06 Under the Blue Skies of Switzerland

Naomi Kawase
Film Director

Piazza Grande during the day

A major film festival celebrating its 65th anniversary this year took place from the beginning to the mid-August, in the city of Locarno, Switzerland. The first time I visited the city was twelve years ago in the summer of 2000. I was invited as the director of the film Hotaru, which was nominated for the main competition that year. What surprised me most was its outdoor screening venue with a capacity of some 8,000 spectators at the Piazza Grande. During film showings, an enormous screen appeared, and the plaza entrances were all blocked off. It was a truly unique experience to watch a movie while looking up at the starry sky. You would think that it might cause annoyance among the people living around the square. However, the locals were Italian-Swiss; they seemed to enjoy the nightly showings as they sat in their balconies.

Piazza Grande at night

On the death of my foster mother, I produced a film about her, titled Chiri, and this movie made its premiere at the festival this year. I was also honored to be featured with a special tribute, "Histoire(s) du cinéma: Naomi Kawase" that showed other private documentary footage of my foster mother. Moreover, a film that Mexican director Pedro Gonzalez-Rubio created for the NARAtive project of the Nara International Film Festival, of which I am executive director, was nominated for the Filmmakers of the Present competition and awarded the grand prize. It was the greatest summer gift I could have received from Locarno, a place I hold dear to my heart.

With Mexican director Pedro Gonzalez-Rubio

Although my film Chiri depicts the last two years of my foster mother's life, it seems that people do not see this film as a story about the specific person; rather, after watching it most of the audience start talking about their own mothers. Some would shed tears, wondering what they must have meant to their mothers. I think the closeness in a relationship between a parent and child makes it all the more difficult to understand each other, so people tend to overlook those feelings most of the time. But when something triggers that emotion, it spills out like water overflowing a levee. My foster mother's death was a major turning point in my life. However, when I see Chiri, I feel as though she were still there watching over me; that is the magic and the power of movies. And I feel the power all the more from this film because it tells a very private story of mine.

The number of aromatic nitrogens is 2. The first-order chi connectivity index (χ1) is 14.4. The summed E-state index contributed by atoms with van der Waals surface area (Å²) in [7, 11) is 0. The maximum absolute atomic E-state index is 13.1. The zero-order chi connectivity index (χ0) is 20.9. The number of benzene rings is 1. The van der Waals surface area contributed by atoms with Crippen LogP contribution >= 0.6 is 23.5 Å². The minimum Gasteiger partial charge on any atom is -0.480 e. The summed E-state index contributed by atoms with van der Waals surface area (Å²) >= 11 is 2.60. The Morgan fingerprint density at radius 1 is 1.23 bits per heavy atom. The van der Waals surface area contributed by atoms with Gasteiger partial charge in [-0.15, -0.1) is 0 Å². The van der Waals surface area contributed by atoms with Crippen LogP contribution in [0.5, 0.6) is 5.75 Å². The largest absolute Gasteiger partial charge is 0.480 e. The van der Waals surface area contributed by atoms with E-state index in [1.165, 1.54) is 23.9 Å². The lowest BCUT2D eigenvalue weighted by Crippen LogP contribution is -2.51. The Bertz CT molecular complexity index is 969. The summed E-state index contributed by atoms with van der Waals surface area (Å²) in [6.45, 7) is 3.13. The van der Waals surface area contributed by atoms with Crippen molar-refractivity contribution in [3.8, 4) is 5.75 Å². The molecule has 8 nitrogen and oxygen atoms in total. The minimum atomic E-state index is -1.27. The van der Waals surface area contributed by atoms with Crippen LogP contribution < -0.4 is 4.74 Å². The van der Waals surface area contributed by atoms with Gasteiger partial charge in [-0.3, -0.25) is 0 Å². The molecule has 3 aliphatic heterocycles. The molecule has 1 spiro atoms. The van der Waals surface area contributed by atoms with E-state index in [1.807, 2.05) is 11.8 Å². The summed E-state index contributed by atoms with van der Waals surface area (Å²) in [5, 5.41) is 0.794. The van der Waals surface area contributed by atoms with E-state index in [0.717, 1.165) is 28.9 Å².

After the screening, still being under the spell of the film, an attendant Fabio, who took care of me during the festival, invited me to a cottage in the mountains where he remembers spending time with his father. The cottage, on a mountainside overlooking Lake Maggiore, had no electricity and relied on oil lamps for light. There was a simple toilet, which didn't seem to have any proper plumbing. Fabio, who was originally from these mountains, told me that he likes meeting people from other countries through cultural events. And so he works temporarily as a member of the staff for the festival, while serving at an IT manufacturer for living. During the festival, his job is mainly to take care of the guests. At the cottage, we all enjoyed a bottle of wine on the porch, and I realized that just spending time surrounded by nature and doing nothing must be the greatest luxury one can have during a trip.

Then, we had polenta, a local specialty made of corn flour, for lunch at a restaurant in the mountains which is open during summer months only. It tasted like the corn snack "Polinky" that we used to have in Japan. The scenery in the mountains looked like the village where Heidi, Girl of Alps lived. There was a small swing and little girls laughed happily as they swayed it back and forth in the wind. When I close my eyes, I still can clearly see the girls swinging under the blue skies of Switzerland.

kawase01_00.jpgNaomi Kawase
Kawase continues to work out of her hometown Nara. She was awarded the Camera d'Or at the Cannes International Film Festival in 1997 for her film Suzaku (1996) as the youngest winner in its history. Her The Mourning Forest was awarded the Grand Prix at the Cannes International Film Festival in 2007. She has directed many documentary films including Genpin. She lobbied for and is now executive director of the Nara International Film Festival (http://www.nara-iff.jp/en/), which will mark its second year from September 14 to 17, 2012. Nippon Archives series, for which she filmed her beloved Nara and many other sights of Japan, is currently broadcast online. (http://nara.utsukushiki-nippon.jp/)

Official website:http://www.kawasenaomi.com/
Official twitter: http://twitter.com/kawasenaomi

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